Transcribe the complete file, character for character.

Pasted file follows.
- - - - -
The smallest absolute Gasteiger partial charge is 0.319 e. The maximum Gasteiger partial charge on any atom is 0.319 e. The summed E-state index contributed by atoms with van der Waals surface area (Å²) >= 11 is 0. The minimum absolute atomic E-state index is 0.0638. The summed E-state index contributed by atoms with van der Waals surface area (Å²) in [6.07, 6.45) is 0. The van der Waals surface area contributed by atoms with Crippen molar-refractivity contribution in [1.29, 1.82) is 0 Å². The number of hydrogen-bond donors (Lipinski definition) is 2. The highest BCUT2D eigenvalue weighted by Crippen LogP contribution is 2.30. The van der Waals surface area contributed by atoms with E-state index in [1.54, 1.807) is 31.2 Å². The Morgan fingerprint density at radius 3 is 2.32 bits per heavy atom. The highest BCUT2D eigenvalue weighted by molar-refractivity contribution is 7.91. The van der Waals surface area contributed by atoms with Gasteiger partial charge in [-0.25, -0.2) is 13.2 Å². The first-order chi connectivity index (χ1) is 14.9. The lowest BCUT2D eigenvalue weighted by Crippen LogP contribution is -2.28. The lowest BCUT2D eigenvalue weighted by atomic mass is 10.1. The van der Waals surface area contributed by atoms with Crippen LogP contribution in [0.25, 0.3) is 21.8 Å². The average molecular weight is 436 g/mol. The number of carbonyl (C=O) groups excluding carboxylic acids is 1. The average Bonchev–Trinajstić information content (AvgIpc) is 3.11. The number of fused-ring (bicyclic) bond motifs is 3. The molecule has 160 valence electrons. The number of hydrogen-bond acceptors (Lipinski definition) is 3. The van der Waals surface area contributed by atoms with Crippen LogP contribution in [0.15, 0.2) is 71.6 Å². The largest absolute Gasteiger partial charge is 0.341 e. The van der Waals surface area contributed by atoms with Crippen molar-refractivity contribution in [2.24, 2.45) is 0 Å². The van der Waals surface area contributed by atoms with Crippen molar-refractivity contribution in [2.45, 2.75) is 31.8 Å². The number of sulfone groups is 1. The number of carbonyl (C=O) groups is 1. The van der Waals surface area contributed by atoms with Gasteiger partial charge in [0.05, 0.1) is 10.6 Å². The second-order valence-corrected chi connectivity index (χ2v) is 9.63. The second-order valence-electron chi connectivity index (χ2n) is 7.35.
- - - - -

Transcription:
The smallest absolute Gasteiger partial charge is 0.319 e. The maximum Gasteiger partial charge on any atom is 0.319 e. The summed E-state index contributed by atoms with van der Waals surface area (Å²) >= 11 is 0. The minimum absolute atomic E-state index is 0.0638. The summed E-state index contributed by atoms with van der Waals surface area (Å²) in [6.07, 6.45) is 0. The van der Waals surface area contributed by atoms with Crippen molar-refractivity contribution in [1.29, 1.82) is 0 Å². The number of hydrogen-bond donors (Lipinski definition) is 2. The highest BCUT2D eigenvalue weighted by Crippen LogP contribution is 2.30. The van der Waals surface area contributed by atoms with E-state index in [1.54, 1.807) is 31.2 Å². The Morgan fingerprint density at radius 3 is 2.32 bits per heavy atom. The highest BCUT2D eigenvalue weighted by molar-refractivity contribution is 7.91. The van der Waals surface area contributed by atoms with Gasteiger partial charge in [-0.25, -0.2) is 13.2 Å². The first-order chi connectivity index (χ1) is 14.9. The lowest BCUT2D eigenvalue weighted by Crippen LogP contribution is -2.28. The lowest BCUT2D eigenvalue weighted by atomic mass is 10.1. The van der Waals surface area contributed by atoms with Crippen LogP contribution in [0.25, 0.3) is 21.8 Å². The average molecular weight is 436 g/mol. The number of carbonyl (C=O) groups excluding carboxylic acids is 1. The average Bonchev–Trinajstić information content (AvgIpc) is 3.11. The number of fused-ring (bicyclic) bond motifs is 3. The molecule has 160 valence electrons. The number of hydrogen-bond acceptors (Lipinski definition) is 3. The van der Waals surface area contributed by atoms with Crippen LogP contribution in [0.15, 0.2) is 71.6 Å². The largest absolute Gasteiger partial charge is 0.341 e. The van der Waals surface area contributed by atoms with Crippen molar-refractivity contribution in [2.24, 2.45) is 0 Å². The van der Waals surface area contributed by atoms with Crippen molar-refractivity contribution in [2.45, 2.75) is 31.8 Å². The number of sulfone groups is 1. The number of carbonyl (C=O) groups is 1. The van der Waals surface area contributed by atoms with Gasteiger partial charge in [0.05, 0.1) is 10.6 Å². The second-order valence-corrected chi connectivity index (χ2v) is 9.63. The second-order valence-electron chi connectivity index (χ2n) is 7.35.